Thursday, October 11, 2012

Law Below the Top Soil, by Professor Peter Botsman a concise history of the flawed proposal to develop Browse Gas at James Price Point

It is an imperative for all Australians to become aware of the processes that are driving the development of the North-West, and we consider that this report should stimulate wider interest and understanding of the key issues. Above all, we hope it will provoke a much needed debate than has occurred up to this date about the proposed LNG precinct planned for Walmadany (James Price Point). We thank the author, Peter Botsman, for his hard work and dedication over the last 2 years. Save The Kimberley, October 2012

Peter Botsman’s key findings as listed in Law Below the Top Soil:  
Summary provided by Meredith, posted on October 11, 2012

  1. For overwhelming economic, social, cultural and environmental reasons the LNG precinct proposed for Walmadany (James Price Point) should not be built. The drivers to complete the LNG Precinct at Walmadany (James Price Point) are narrow: (1) State revenues and an ongoing push to industrialise the Kimberley (2) Woodside Petroleum’s potential for increased revenue (3) payments and benefits for the Indigenous community. These are not sufficient to (1) destroy the significant traditional cultural heritage of the area (2) to destroy a pristine and precious coastal environment (3) and to fundamentally undermine the people-centred tourist and cultural economy of the Broome region. Furthermore the hasty processing of the Browse resources will result in diminished revenue and an over-expenditure on infrastructure. In sum, such a project is against the national interest.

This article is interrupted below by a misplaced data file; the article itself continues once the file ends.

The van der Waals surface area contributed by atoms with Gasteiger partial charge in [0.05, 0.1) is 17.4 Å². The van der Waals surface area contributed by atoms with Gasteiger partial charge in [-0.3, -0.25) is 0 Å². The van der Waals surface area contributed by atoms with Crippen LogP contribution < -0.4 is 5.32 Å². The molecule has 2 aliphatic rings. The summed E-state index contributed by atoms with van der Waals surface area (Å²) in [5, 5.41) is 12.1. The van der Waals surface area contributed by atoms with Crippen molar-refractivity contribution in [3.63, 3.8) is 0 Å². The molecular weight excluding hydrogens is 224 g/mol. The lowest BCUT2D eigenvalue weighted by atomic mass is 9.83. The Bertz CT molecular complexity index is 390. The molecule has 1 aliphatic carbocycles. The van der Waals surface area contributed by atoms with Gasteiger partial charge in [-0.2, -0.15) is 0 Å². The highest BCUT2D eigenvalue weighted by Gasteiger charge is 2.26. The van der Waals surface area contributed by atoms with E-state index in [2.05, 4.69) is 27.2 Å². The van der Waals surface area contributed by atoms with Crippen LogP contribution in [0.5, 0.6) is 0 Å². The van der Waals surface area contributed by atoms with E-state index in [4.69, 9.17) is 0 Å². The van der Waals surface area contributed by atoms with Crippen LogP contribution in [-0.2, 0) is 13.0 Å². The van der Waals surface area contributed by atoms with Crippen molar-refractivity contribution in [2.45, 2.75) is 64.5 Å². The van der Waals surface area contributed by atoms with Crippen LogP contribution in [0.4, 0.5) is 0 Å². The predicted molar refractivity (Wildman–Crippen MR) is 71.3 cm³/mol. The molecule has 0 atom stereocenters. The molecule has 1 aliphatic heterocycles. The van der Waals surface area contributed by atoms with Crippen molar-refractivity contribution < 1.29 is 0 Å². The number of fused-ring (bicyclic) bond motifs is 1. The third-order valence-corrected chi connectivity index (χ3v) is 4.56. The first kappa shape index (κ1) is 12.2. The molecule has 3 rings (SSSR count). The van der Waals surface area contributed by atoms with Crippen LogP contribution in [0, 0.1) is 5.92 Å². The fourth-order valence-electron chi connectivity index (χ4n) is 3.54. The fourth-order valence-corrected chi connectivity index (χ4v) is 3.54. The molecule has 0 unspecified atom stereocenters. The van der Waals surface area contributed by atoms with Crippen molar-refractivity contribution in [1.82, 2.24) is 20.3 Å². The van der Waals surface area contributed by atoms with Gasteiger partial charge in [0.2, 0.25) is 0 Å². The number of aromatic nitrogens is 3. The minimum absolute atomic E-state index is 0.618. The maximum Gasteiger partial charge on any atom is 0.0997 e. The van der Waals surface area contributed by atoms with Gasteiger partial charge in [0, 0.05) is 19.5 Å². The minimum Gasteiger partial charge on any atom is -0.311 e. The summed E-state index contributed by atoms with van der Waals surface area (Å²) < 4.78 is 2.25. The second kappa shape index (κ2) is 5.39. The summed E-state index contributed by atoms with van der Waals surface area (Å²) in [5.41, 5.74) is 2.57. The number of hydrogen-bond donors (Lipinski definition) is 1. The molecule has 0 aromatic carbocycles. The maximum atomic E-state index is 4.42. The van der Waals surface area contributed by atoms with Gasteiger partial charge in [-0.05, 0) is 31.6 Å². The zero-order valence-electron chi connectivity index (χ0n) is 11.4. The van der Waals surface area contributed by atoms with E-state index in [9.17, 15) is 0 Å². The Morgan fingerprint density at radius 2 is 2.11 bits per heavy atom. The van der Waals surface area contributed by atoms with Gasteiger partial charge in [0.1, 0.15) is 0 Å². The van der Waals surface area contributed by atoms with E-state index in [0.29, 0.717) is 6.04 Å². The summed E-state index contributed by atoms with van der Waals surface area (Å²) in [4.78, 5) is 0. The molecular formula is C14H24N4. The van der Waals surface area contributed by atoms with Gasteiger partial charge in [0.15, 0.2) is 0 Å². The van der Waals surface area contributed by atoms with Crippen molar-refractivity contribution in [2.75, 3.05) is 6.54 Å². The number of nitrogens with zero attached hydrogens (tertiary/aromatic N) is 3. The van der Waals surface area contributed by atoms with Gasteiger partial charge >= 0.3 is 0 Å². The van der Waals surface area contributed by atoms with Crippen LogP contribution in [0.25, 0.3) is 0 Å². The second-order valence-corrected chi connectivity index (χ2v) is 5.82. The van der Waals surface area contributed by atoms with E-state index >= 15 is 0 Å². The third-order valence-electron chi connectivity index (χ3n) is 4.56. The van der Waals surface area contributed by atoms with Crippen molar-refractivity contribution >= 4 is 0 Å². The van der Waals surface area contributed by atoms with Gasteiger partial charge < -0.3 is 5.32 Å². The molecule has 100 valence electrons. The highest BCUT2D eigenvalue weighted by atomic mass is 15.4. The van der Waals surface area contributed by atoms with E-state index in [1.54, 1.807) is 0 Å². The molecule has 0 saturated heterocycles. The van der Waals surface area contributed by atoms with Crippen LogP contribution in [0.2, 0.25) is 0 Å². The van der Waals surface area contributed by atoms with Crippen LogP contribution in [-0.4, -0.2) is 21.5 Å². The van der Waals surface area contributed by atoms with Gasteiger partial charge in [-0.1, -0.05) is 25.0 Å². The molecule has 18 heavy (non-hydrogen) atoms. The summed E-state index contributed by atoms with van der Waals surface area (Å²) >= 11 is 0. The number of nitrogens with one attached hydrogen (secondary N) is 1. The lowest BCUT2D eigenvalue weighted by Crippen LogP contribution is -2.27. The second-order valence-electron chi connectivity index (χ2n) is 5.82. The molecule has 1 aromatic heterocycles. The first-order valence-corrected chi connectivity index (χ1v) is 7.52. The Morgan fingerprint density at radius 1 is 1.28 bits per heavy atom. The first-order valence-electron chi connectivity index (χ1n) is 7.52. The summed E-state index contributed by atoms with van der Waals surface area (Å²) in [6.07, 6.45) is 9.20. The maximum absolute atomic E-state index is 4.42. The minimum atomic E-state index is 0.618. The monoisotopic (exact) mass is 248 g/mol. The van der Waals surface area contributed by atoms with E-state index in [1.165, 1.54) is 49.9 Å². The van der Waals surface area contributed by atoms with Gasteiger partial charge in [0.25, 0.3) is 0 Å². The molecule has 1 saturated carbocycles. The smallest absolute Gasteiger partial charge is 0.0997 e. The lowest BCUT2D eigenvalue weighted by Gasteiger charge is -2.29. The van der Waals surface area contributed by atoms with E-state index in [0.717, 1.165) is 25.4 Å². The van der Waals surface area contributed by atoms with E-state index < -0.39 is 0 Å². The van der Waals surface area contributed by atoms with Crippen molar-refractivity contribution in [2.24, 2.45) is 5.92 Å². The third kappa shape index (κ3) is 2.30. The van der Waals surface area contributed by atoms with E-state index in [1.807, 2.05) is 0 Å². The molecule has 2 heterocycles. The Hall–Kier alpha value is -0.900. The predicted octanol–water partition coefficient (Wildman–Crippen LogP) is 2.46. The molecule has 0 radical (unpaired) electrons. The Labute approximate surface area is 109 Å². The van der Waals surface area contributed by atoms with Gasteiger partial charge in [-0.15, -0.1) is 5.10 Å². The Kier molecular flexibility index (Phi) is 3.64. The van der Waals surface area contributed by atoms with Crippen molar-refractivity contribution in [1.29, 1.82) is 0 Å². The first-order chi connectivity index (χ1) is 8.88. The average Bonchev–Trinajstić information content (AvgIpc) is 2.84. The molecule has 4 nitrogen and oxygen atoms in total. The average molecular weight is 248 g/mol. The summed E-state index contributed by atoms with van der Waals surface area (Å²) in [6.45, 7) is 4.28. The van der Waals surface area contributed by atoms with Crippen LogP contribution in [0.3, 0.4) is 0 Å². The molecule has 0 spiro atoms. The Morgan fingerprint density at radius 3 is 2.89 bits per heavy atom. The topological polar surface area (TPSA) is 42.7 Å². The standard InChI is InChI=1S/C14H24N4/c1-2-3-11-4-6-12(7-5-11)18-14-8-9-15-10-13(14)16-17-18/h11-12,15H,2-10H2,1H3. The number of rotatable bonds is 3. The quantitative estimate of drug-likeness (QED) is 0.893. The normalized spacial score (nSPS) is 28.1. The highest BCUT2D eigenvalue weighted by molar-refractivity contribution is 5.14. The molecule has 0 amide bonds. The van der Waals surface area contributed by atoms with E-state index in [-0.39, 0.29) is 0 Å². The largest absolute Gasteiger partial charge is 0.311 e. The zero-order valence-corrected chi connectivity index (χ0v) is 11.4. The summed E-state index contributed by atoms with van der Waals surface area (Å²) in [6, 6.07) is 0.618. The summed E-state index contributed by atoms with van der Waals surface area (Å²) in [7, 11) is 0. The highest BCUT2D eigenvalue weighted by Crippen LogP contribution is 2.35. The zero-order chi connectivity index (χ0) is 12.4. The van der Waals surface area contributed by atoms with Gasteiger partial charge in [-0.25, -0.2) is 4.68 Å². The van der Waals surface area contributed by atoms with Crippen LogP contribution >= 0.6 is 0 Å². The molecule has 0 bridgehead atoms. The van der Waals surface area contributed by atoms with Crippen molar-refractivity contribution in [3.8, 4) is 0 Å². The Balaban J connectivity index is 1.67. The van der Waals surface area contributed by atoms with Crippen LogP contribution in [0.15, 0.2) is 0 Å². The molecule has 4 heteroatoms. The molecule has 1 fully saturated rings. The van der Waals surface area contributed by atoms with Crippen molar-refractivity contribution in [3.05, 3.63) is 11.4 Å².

1. The Lurujarri Trail — the magic 80 kilometre stretch from Broome’s Roebuck Bay Caravan Park, (spanning Gantheaume Pt/Entrance Pt through Daparapakun, Jurlarri, Lurujarri and Minarriny to north of Coulomb Pt), to Bindingankuny — should be preserved in a pristine state forever in accordance with the wishes of the traditional law holders and custodians who know the law and spirit of the land.

  1. The Browse Basin gas resources should be distributed by a pipeline to the Burrup Peninsula LNG plant or, if this involves too long a timeline for the gas lessees, then by floating gas liquefaction. The ‘use or lose’ it provisions engineered to fast track the Walmadany (James Price Point) development need to be the subject of a major parliamentary inquiry.

  1. All Australian economic development on Aboriginal land needs to be in accordance with the principle of Indigenous Free Prior Informed Consent (IFPIC). The threat of compulsory acquisition of the Walmadany lands and the formal bureaucratic methods of the Native Title process that took place in relation to it need to be reviewed in the light of IFPIC. In short, Australia needs to bring its laws and processes into line with the principles of IFPIC.

  1. Traditional Indigenous decision-making is best practice decision making. Decisions are made that are strong, binding and valued. Traditional processes do not occur by majority votes or participation in committees or through political representatives who can work within mainstream decision-making or negotiating frameworks according to a timeline. Decisions are made by ‘men and women of high degree’ who have a direct knowledge and expertise of the matters to be decided upon. The decisions of the leaders take time and are then endorsed by consensus as reflected in the liyarn of the customary group. Without these ingredients there can be no consent on matters as important as the status of lands and estates.  Aboriginal people, or any other people from outside areas have no bearing or right to determine decisions in such a forum.